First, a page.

CDC puts early end to free COVID vaccines for uninsured



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A federal program providing free COVID-19 vaccines to uninsured and underinsured adults is shutting down this summer, before the fall rollout of updated vaccines to fight against the latest variants. 

The Centers for Disease Control and Prevention said its Bridge Access Program will end in August because of a lack of funding. The program has provided over 1.4 million free COVID-19 vaccines since it launched in September 2023 at a cost of more than $1 billion. 

The Bridge Access Program was meant to be temporary, but it was originally scheduled to end in December 2024.  

COVID-19 vaccines were available on the commercial marketplace for the first time last fall, as the federal government stopped distributing them once the public health emergency ended.  

Most private insurance companies cover the shot for free, but there are 25-30 million adults without health insurance and additional adults whose insurance does not cover all COVID-19 vaccine costs. The Bridge program allowed CDC to purchase the vaccines from the manufacturers and distribute them to state and local health departments as well as pharmacies, where they’d be made available for the uninsured.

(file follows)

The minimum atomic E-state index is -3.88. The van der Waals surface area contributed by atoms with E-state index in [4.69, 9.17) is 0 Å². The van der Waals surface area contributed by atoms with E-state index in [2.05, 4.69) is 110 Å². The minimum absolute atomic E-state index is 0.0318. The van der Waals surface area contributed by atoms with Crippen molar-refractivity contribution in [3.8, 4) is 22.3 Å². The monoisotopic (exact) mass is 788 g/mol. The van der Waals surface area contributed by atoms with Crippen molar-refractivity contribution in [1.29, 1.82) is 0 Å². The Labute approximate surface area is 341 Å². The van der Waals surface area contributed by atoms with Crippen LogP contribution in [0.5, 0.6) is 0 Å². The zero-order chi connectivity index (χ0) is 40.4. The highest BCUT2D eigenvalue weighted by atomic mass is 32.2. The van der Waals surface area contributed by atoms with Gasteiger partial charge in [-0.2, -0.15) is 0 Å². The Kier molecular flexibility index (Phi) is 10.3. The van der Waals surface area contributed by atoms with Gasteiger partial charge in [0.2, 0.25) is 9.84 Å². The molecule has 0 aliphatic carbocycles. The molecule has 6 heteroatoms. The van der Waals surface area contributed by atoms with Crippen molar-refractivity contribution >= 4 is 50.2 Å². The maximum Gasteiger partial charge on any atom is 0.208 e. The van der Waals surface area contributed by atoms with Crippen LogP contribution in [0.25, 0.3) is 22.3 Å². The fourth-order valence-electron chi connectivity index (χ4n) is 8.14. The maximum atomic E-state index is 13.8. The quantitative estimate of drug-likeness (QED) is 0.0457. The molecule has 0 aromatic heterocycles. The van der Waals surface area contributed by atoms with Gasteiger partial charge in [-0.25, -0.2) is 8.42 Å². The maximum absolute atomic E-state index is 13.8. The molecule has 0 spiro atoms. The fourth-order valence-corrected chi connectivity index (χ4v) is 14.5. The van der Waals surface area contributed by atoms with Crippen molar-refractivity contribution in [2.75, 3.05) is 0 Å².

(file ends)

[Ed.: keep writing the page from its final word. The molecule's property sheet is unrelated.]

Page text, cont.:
The FY 2024 government funding bill rescinded $4.3 billion in COVID-19 funding that was never obligated, and a CDC spokesman indicated the agency had been using some of it to run the Bridge program.  

“Due to Congressional rescissions of COVID-19 funds in the FY 2024 Further Consolidated Appropriations Act, difficult decisions had to be made about the future of CDC activities supported by those funds,” David Daigle told The Hill in an email. 

As a potential replacement, the CDC is advocating for a Vaccines for Adults proposal that was included in President Biden’s FY 2025 budget request. If enacted, it would give uninsured adults free access to recommended vaccines, similar to the successful Vaccines for Children program. The White House requested $25 billion over a decade to fund it.  

But even if the program is included, the appropriations process won’t be complete in time for a fall vaccine rollout.  

Until August, people can find where to locate a free COVID-19 Bridge vaccine at www.vaccines.gov.  

“After August, there may be a small amount of free vaccine available through health department immunization programs, but supply would be very limited.  We don’t yet know if the manufacturers will have patient assistance programs,” Daigle said.  

The Food and Drug Administration is meeting in early June to discuss which new COVID-19 variants the fall vaccines will target.  

But vaccination rates remain low. According to the latest federal estimates from the beginning of May, just 22.5 percent of adults reported received a 2023-24 COVID-19 vaccine since they began rolling out in mid-September 2023. 



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